Serological IgM antibody profile of M. Leprae PGL-1 and characteristics of leprosy contacts from an endemic area in East Java, Indonesia

Published: 25 May 2023
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  • Retno Adriyani Doctoral Program of Public Health, Faculty of Public Health, Universitas Airlangga, Surabaya, Indonesia.
  • Chatarina U. Wahyuni Department of Epidemiology, Biostatistics and Health Promotion, Faculty of Public Health, Universitas Airlangga, Surabaya, Indonesia.
  • Ririh Yudhastuti Department of Environmental Health, Faculty of Public Health, Universitas Airlangga, Surabaya, Indonesia.
  • Mahmudah Mahmudah Department of Epidemiology, Biostatistics and Health Promotion, Faculty of Public Health, Universitas Airlangga, Surabaya, Indonesia.
  • Hari B Notobroto Department of Epidemiology, Biostatistics and Health Promotion, Faculty of Public Health, Universitas Airlangga, Surabaya, Indonesia.
  • Iswahyudi Iswahyudi Leprosy Study Group-Institute of Tropical Disease, Universitas Airlangga, Surabaya, Indonesia.
  • A. Dinar Adriaty Leprosy Study Group-Institute of Tropical Disease, Universitas Airlangga, Surabaya, Iceland.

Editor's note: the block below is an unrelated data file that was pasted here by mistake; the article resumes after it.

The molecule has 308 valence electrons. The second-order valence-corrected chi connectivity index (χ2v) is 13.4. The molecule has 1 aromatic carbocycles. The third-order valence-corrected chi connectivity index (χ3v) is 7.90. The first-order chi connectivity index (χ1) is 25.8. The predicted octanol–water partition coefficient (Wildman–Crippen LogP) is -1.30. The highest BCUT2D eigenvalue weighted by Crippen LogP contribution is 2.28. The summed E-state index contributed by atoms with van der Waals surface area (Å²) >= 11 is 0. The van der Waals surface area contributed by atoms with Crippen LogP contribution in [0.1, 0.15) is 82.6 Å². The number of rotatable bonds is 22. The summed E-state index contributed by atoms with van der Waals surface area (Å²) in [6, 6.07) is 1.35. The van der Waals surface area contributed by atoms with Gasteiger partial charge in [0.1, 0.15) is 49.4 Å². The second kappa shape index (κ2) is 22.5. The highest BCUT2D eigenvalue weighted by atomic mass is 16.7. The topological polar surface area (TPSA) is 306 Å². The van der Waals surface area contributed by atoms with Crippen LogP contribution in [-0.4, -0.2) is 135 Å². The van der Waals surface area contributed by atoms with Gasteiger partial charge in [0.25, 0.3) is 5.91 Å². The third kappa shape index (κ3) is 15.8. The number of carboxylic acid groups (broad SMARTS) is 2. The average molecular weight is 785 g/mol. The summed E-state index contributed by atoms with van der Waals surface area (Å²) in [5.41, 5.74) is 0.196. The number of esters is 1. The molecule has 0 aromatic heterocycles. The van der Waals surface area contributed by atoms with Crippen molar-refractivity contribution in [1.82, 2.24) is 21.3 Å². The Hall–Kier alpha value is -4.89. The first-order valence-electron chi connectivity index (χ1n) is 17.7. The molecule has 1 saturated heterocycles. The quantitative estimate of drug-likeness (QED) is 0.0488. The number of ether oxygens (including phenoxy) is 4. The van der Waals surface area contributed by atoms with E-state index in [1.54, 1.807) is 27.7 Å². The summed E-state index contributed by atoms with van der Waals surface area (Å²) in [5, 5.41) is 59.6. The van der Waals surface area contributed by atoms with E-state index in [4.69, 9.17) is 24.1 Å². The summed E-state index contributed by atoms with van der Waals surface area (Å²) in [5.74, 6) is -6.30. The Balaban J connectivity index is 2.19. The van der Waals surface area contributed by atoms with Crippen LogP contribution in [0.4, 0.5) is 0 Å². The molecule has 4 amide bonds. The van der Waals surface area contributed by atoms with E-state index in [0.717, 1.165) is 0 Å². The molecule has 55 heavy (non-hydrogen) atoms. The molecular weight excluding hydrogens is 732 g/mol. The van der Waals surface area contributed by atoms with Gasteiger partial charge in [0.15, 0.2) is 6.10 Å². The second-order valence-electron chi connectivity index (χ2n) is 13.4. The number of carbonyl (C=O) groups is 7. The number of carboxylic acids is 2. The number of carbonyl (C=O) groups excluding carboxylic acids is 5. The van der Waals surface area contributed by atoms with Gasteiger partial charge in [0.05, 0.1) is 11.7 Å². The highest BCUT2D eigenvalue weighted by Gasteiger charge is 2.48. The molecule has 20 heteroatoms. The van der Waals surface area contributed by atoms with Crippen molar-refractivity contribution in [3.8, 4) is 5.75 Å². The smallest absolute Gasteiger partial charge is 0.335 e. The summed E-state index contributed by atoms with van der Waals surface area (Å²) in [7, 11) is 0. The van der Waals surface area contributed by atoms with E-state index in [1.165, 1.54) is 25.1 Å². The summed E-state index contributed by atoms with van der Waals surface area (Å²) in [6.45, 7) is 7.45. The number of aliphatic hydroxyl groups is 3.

Background: Indonesia has the third-highest leprosy prevalence, and the transmission continues. Objectives: the present study aimed to describe some of the characteristics of leprosy contacts, such as the profile of the serological antibody IgM anti-PGL-1, socioeconomic factors, environmental factors, and behavioral factors. Materials and Methods. We conducted a cross-sectional study involving 77 leprosy contacts from an endemic area in Winongan, Pasuruan, East Java, Indonesia. The households or neighbors of the leprosy case recorded at Winongan Health Center, voluntarily participated in this study. Informed consent was obtained before starting the study. Three of them were excluded because they showed skin lesions as leprosy symptoms. Serum samples were assayed for IgM antibodies PGL-1 titers using enzyme-linked immunosorbent assay (ELISA). The questionnaire was used to collect information about demographic, socioeconomic, environmental, and behavioral aspects of contact. The data were analyzed descriptively using Fisher’s Exact Test. Results. Of 74 contacts, all of them were contacts of MB cases, and 6 (8.11%) were seropositive, with a cut-off point ≥ 605 ug/ml. Although none of the contact characteristics were significantly associated with IgM anti-PGL-1 seropositivity, potential risk markers and indirect transmission of leprosy were identified, including 56.76% manual labor, 90.54% living in poverty, 83.78% drinking from unprotected springs, only 20.27% boiling water to drink, and 48.65% bathing in open water bodies. Conclusions. The seropositivity among contacts, especially perimeter contacts, may identify potential active infection and transmission of leprosy in this population. Identified potential risk markers of leprosy should be noticed for prevention programs supporting leprosy elimination.

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